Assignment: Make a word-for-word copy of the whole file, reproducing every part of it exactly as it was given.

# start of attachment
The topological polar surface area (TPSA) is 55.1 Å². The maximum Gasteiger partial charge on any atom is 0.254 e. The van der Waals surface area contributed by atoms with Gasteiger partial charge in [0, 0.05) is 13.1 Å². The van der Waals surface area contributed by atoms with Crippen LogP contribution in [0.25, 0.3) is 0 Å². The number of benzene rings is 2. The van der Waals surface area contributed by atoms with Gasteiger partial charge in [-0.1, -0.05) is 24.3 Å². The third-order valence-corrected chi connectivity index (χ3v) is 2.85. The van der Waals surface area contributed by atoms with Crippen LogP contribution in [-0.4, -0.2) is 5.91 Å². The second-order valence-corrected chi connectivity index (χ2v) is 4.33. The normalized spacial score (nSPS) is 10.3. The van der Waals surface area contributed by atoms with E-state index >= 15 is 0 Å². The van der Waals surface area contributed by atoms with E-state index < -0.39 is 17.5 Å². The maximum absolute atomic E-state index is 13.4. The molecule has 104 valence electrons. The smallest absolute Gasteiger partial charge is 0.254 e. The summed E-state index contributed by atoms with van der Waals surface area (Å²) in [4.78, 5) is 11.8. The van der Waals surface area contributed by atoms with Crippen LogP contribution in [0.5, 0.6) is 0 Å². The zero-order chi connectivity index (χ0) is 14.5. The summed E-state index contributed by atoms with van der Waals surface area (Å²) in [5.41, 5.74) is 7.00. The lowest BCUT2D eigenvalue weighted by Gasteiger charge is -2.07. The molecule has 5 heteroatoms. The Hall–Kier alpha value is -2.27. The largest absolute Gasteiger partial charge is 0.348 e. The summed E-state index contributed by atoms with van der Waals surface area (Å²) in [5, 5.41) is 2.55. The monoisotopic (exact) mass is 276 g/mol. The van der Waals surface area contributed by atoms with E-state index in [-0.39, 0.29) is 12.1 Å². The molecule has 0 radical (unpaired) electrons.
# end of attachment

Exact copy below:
The topological polar surface area (TPSA) is 55.1 Å². The maximum Gasteiger partial charge on any atom is 0.254 e. The van der Waals surface area contributed by atoms with Gasteiger partial charge in [0, 0.05) is 13.1 Å². The van der Waals surface area contributed by atoms with Crippen LogP contribution in [0.25, 0.3) is 0 Å². The number of benzene rings is 2. The van der Waals surface area contributed by atoms with Gasteiger partial charge in [-0.1, -0.05) is 24.3 Å². The third-order valence-corrected chi connectivity index (χ3v) is 2.85. The van der Waals surface area contributed by atoms with Crippen LogP contribution in [-0.4, -0.2) is 5.91 Å². The second-order valence-corrected chi connectivity index (χ2v) is 4.33. The normalized spacial score (nSPS) is 10.3. The van der Waals surface area contributed by atoms with E-state index >= 15 is 0 Å². The van der Waals surface area contributed by atoms with E-state index < -0.39 is 17.5 Å². The maximum absolute atomic E-state index is 13.4. The molecule has 104 valence electrons. The smallest absolute Gasteiger partial charge is 0.254 e. The summed E-state index contributed by atoms with van der Waals surface area (Å²) in [4.78, 5) is 11.8. The van der Waals surface area contributed by atoms with Crippen LogP contribution in [0.5, 0.6) is 0 Å². The zero-order chi connectivity index (χ0) is 14.5. The summed E-state index contributed by atoms with van der Waals surface area (Å²) in [5.41, 5.74) is 7.00. The lowest BCUT2D eigenvalue weighted by Gasteiger charge is -2.07. The molecule has 5 heteroatoms. The Hall–Kier alpha value is -2.27. The largest absolute Gasteiger partial charge is 0.348 e. The summed E-state index contributed by atoms with van der Waals surface area (Å²) in [5, 5.41) is 2.55. The monoisotopic (exact) mass is 276 g/mol. The van der Waals surface area contributed by atoms with E-state index in [-0.39, 0.29) is 12.1 Å². The molecule has 0 radical (unpaired) electrons.